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RCEP, CPTPP, and Indo-Pacific Economic Framework - Is It Possible to Prevent Fragmentation and Blocization of the Regional Order?
Published February 18, 2022
Publication Source: IFANS
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On January 1, 2022, the Regional Comprehensive Economic Partnership Agreement (RCEP) took effect in six ASEAN countries—Brunei, Cambodia, Laos, Singapore, Thailand, and Vietnam—and four non-ASEAN countries—Australia, China, Japan, and New Zealand.

RCEP is the world’s largest mega Free Trade Agreement (FTA), covering a region that accounts for roughly 30% of global GDP, population, and trade, respectively, as of 2020. However, the most notable feature of the RCEP is the geoeconomic opportunities stemming from the substantial growth potential of the region. RCEP is the institutional integration of regional value chains (RVCs) composed of neighboring countries in a region that is driving the global economy. Moreover, the core members of RCEP-RVC are China, Japan, and Korea, advanced manufacturing powers and the world’s 2nd, 3rd, and 10th largest economies, in that order.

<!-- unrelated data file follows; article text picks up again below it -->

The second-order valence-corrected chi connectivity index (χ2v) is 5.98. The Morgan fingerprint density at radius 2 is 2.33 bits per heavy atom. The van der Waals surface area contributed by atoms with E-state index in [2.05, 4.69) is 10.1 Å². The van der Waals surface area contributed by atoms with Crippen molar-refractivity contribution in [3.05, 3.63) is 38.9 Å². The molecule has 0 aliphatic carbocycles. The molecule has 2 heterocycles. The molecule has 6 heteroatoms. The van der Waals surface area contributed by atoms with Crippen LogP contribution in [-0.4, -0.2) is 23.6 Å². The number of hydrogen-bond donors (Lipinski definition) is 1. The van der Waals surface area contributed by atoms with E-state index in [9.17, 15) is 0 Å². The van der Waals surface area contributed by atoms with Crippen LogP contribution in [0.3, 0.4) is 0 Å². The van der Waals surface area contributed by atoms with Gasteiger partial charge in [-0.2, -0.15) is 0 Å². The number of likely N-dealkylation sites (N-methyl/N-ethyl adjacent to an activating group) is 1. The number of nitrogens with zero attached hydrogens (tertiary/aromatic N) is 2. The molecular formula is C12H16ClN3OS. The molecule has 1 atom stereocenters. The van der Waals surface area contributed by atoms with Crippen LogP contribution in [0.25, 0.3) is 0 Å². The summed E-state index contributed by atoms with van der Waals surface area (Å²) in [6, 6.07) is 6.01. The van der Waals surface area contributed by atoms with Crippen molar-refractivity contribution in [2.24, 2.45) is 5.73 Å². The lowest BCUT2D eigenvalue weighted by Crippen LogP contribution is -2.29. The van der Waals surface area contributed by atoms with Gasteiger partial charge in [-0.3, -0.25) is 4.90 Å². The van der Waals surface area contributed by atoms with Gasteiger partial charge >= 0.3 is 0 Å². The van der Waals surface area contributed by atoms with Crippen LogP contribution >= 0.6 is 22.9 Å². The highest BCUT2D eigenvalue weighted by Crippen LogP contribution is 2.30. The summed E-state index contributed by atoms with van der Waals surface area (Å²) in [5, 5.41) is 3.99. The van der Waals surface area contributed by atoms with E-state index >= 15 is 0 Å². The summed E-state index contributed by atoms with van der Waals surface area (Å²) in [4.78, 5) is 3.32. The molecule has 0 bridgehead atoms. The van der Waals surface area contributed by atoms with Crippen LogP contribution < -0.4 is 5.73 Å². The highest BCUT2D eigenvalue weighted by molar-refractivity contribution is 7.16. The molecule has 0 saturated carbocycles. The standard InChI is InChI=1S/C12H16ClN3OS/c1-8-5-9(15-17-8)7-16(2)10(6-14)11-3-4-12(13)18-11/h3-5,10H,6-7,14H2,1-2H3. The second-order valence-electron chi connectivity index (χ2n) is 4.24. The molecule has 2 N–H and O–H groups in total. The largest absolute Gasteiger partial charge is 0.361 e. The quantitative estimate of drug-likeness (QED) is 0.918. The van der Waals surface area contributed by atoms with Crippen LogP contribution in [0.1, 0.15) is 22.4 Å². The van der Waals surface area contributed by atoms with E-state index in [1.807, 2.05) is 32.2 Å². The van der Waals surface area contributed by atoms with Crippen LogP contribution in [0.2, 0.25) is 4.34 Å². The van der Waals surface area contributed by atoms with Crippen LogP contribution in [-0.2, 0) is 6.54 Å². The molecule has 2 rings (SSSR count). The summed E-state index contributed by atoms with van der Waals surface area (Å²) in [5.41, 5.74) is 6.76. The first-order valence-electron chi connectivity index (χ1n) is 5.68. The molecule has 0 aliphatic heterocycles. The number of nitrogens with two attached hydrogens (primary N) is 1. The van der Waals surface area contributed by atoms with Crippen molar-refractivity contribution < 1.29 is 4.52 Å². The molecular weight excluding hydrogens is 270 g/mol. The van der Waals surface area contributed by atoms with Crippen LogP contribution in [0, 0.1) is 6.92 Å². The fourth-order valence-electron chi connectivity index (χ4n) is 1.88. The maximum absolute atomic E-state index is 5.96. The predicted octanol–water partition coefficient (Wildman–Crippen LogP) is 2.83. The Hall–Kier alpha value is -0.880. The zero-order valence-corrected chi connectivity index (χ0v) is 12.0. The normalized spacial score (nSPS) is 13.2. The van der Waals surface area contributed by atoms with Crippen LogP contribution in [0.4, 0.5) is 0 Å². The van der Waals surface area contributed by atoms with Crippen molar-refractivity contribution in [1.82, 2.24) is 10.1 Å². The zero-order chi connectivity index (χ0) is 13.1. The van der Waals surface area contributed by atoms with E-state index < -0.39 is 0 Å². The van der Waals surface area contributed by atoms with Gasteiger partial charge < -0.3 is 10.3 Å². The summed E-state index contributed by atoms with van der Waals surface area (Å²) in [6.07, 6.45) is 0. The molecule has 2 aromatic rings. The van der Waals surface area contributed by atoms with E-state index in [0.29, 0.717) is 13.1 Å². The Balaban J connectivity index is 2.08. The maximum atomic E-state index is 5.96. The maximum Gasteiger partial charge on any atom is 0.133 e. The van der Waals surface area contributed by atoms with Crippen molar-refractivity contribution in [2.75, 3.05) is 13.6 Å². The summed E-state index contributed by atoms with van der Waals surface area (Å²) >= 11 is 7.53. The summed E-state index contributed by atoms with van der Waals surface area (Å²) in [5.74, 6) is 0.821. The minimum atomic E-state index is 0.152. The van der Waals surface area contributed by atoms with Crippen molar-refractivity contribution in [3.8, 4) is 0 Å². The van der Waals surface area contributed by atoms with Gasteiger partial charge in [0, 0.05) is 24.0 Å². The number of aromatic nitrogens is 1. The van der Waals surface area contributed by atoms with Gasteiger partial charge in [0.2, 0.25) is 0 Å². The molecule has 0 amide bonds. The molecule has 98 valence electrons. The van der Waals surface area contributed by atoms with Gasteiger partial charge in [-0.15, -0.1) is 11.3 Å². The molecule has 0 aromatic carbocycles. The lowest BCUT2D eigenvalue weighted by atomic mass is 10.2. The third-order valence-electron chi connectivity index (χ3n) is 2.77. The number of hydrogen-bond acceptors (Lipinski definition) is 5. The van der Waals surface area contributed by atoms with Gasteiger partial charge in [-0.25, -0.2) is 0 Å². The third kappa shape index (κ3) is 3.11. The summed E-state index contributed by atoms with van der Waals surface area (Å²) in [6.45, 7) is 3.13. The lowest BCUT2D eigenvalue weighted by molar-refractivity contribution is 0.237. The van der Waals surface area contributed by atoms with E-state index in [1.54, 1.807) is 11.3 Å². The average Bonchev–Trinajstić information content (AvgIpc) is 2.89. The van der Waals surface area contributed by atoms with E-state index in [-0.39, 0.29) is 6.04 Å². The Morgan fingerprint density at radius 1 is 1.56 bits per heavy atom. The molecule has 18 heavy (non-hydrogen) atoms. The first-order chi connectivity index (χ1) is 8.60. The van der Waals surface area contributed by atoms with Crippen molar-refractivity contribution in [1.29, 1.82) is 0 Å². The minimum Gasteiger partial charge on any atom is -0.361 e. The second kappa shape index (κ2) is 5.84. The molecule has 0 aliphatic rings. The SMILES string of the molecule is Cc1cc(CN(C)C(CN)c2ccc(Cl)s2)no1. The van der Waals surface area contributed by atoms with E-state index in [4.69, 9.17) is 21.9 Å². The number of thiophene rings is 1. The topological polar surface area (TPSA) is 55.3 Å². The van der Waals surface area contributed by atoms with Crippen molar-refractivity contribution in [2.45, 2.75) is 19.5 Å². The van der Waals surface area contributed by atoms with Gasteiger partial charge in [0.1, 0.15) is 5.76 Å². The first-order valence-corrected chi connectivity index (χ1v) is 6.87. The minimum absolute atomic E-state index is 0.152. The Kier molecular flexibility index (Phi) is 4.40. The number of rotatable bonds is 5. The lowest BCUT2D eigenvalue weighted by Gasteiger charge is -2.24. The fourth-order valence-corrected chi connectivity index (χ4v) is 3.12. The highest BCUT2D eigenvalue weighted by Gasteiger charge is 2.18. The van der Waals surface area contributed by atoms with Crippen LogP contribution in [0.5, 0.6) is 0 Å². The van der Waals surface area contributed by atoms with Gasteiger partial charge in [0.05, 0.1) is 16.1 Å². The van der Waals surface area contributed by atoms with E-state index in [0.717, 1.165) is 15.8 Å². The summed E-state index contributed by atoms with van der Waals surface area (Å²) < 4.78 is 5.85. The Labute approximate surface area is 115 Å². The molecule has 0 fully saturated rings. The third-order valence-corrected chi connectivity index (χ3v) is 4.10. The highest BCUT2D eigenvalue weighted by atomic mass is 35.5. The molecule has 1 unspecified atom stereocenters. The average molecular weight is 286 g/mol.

RCEP’s uniqueness, unprecedented in the history of economic integration, lies in the geopolitical risks of economic integration between strategic competitors; deep-rooted mutual mistrust harbored by neighboring countries resulting from multifarious conflicts, disputes, and power transitions.

This paper was published by IFANS. IFANS retains the copyright to this paper and invites readers to share and cite the work with attribution to both the author(s) and IFANS